Three indigenously-developed 155 mm 'Dhanush' artillery guns have been handed over to the Indian Army by the Jabalpur-based Gun Carriage Factory (GCF).
"Three 155 mm howitzers (Dhanush) have been handed over to the army recently for user's trial," GCF's Joint General Manager and PRO Sanjay Shrivastava told PTI on Sunday.
GCF is an ordnance factory, which received its first order of 500 transport carts in 1905.
"Another consignment of three guns is being readied and these howitzers too will be delivered to the army shortly," Shrivastava said.
The gun, a towed howitzer with a strike range of 38 km, has been developed by Ordnance Factory Board (OFB), Kolkata, after going through the design and voluminous documents running into over 12,000 pages which were delivered to India under the first phase of Transfer of Technology (ToT) as part of the Bofors gun deal in the late 80s, another official said.
The Dhanush artillery guns are important because this acquisition is the first one of such weapon systems by the Army in three decades since the Bofors scandal.
According a report in The Telegraph, "the Indian army's 'field artillery rationalisation programme' (FARP) had gone haywire since the allegations of Bofors kickbacks against then Prime Minister Rajiv Gandhi snowballed into a political row that cast a shadow on successive governments. The institutionalised bureaucracy simply staved off decision-making on big guns."
The plans to acquire such guns were first mooted under Army's Field Artillery Rationalisation Plan (FARP) formulated in 1999.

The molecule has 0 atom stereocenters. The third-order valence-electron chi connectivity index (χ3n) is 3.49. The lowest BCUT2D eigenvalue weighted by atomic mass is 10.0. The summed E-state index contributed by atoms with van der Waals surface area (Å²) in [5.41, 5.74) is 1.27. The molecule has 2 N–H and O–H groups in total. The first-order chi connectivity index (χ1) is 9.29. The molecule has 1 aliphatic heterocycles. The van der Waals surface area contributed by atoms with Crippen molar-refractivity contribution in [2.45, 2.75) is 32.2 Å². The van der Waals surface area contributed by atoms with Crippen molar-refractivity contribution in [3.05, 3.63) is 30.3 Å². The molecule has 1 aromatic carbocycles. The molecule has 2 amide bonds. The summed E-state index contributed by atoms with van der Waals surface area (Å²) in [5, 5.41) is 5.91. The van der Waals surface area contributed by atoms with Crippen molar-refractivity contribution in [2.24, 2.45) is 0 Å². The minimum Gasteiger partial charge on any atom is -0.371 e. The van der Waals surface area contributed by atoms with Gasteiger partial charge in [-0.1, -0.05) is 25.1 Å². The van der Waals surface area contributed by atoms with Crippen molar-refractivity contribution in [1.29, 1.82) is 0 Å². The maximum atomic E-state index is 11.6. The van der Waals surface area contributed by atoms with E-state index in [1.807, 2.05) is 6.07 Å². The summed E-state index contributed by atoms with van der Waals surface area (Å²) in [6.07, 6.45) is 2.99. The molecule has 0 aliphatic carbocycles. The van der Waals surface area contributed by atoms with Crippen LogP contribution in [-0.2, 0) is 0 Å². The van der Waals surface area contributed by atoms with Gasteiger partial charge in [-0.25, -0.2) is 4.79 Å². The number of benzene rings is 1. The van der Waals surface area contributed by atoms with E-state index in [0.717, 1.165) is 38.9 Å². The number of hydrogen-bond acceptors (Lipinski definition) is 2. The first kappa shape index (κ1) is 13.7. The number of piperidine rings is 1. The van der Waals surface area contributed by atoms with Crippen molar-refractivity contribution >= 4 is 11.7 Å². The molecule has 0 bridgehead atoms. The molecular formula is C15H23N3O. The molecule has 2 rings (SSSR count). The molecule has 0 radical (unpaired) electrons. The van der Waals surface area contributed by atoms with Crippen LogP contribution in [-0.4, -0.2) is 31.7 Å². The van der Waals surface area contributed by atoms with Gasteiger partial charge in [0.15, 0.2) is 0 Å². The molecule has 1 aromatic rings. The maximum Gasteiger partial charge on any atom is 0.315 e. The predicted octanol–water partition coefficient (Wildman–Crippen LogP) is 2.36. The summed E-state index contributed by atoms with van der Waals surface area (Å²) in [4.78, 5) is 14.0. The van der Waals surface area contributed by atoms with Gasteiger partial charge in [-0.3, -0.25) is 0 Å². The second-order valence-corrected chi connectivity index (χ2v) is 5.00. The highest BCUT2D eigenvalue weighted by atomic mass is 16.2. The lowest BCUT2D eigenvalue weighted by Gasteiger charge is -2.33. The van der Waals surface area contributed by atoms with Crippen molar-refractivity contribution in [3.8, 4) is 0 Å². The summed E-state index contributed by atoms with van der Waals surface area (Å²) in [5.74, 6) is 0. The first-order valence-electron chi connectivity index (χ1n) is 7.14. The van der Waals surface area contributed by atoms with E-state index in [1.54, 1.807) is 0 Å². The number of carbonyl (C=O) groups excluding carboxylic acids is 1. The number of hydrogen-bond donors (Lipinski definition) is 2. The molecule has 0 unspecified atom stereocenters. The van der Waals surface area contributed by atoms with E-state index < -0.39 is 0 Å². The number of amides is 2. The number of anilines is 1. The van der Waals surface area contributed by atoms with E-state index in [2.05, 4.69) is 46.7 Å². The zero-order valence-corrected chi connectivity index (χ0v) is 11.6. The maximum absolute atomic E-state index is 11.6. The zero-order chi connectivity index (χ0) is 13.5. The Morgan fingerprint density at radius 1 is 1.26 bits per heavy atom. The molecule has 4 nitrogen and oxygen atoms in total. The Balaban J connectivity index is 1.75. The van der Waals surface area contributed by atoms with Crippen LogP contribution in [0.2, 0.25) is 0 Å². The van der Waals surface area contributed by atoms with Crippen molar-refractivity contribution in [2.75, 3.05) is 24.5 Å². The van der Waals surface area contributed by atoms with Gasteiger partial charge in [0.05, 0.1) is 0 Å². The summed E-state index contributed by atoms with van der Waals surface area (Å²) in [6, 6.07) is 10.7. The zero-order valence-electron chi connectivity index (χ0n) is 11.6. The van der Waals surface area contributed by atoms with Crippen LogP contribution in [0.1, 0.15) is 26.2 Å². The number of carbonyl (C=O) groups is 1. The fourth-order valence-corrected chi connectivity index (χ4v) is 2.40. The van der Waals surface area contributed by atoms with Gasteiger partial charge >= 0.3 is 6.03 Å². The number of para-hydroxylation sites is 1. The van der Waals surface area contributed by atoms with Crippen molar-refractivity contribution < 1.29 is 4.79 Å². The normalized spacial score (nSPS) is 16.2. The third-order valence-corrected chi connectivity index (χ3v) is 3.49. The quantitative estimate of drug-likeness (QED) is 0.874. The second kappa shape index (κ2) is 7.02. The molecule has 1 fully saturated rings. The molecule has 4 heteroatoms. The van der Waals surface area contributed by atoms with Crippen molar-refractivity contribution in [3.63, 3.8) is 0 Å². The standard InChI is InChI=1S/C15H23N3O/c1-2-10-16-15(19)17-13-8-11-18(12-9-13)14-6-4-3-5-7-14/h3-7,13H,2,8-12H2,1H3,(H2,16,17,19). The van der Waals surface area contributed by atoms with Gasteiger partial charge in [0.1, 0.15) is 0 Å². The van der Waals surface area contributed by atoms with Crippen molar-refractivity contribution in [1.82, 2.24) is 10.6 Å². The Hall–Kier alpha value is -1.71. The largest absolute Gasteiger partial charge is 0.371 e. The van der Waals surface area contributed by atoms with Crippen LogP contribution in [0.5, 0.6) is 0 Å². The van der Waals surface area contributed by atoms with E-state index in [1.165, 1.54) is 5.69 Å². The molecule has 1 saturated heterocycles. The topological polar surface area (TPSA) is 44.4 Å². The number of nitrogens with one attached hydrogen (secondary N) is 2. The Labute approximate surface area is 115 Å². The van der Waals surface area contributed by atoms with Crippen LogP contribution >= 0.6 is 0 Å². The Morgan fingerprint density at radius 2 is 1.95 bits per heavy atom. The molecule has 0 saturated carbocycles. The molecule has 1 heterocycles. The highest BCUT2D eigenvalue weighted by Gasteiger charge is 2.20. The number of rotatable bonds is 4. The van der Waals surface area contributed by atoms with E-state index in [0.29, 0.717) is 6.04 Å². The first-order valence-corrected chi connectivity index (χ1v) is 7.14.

The army had demanded the six howitzers following successful summer and winter trials of the artillery gun.
The trials saw some 2,000 rounds being successfully fired from the gun in different climatic conditions like in snowy, desert and hostile areas in the country, he said.
The army had been looking for a total of 114 Dhanush guns from GCF to augment its firepower, he further said.
According to the official, the army needs a huge number of howitzers of different types, and Indian firms, some with the help of foreign manufacturers, are in the race to fulfil the demand with the gun's variants.
Costing around Rs 14 crore a piece, Dhanush, (aka 'Desi Bofors') is comparable to most current generation weapon systems which are in use by different countries, he said.
Along with electronic gun-laying and sighting systems and other features, the indigenous gun has an enhanced 11-km range as against the 27-km range of the imported Bofors.
The Indian Army had stationed a special team of officers at the GCF to help monitor the progress, coordinate proof resources and provide guidance regarding the qualitative requirements vis-a-vis the gun system from the user's perspective, the official said.
With inputs from PTI
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Updated Date: Jul 19, 2016 13:36:31 IST